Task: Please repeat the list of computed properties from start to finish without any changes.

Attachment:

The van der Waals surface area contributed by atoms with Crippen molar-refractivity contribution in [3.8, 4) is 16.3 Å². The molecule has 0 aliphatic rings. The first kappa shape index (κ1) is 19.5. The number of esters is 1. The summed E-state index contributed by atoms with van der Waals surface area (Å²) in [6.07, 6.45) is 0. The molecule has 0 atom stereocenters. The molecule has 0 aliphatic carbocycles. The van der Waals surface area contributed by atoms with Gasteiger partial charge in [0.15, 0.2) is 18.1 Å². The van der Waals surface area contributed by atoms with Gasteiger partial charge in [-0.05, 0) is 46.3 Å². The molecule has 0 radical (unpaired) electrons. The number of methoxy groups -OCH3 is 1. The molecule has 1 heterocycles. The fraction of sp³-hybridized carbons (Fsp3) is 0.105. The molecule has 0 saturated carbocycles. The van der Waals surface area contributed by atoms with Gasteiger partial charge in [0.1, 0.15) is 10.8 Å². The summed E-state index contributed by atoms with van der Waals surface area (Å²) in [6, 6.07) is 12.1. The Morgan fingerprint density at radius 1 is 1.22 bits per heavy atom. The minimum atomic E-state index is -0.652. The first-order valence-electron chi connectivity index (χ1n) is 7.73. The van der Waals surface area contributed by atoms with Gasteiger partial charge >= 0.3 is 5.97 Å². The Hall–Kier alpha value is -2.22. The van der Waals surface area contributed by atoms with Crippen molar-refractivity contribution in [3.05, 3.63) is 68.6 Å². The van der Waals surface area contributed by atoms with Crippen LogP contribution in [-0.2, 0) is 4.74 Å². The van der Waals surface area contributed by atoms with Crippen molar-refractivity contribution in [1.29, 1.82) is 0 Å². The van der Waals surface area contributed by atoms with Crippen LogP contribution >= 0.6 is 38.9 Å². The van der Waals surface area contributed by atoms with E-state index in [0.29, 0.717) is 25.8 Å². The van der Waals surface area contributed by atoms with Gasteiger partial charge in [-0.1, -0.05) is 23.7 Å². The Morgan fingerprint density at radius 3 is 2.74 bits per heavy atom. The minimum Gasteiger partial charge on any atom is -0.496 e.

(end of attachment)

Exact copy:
The van der Waals surface area contributed by atoms with Crippen molar-refractivity contribution in [3.8, 4) is 16.3 Å². The molecule has 0 aliphatic rings. The first kappa shape index (κ1) is 19.5. The number of esters is 1. The summed E-state index contributed by atoms with van der Waals surface area (Å²) in [6.07, 6.45) is 0. The molecule has 0 atom stereocenters. The molecule has 0 aliphatic carbocycles. The van der Waals surface area contributed by atoms with Gasteiger partial charge in [0.15, 0.2) is 18.1 Å². The van der Waals surface area contributed by atoms with Gasteiger partial charge in [-0.05, 0) is 46.3 Å². The molecule has 0 radical (unpaired) electrons. The number of methoxy groups -OCH3 is 1. The molecule has 1 heterocycles. The fraction of sp³-hybridized carbons (Fsp3) is 0.105. The molecule has 0 saturated carbocycles. The van der Waals surface area contributed by atoms with Gasteiger partial charge in [0.1, 0.15) is 10.8 Å². The summed E-state index contributed by atoms with van der Waals surface area (Å²) in [6, 6.07) is 12.1. The Morgan fingerprint density at radius 1 is 1.22 bits per heavy atom. The minimum atomic E-state index is -0.652. The first-order valence-electron chi connectivity index (χ1n) is 7.73. The van der Waals surface area contributed by atoms with Gasteiger partial charge >= 0.3 is 5.97 Å². The Hall–Kier alpha value is -2.22. The van der Waals surface area contributed by atoms with Crippen molar-refractivity contribution in [3.05, 3.63) is 68.6 Å². The van der Waals surface area contributed by atoms with Crippen LogP contribution in [-0.2, 0) is 4.74 Å². The van der Waals surface area contributed by atoms with Crippen molar-refractivity contribution in [1.29, 1.82) is 0 Å². The van der Waals surface area contributed by atoms with Crippen LogP contribution >= 0.6 is 38.9 Å². The van der Waals surface area contributed by atoms with E-state index in [0.29, 0.717) is 25.8 Å². The van der Waals surface area contributed by atoms with Gasteiger partial charge in [-0.1, -0.05) is 23.7 Å². The Morgan fingerprint density at radius 3 is 2.74 bits per heavy atom. The minimum Gasteiger partial charge on any atom is -0.496 e.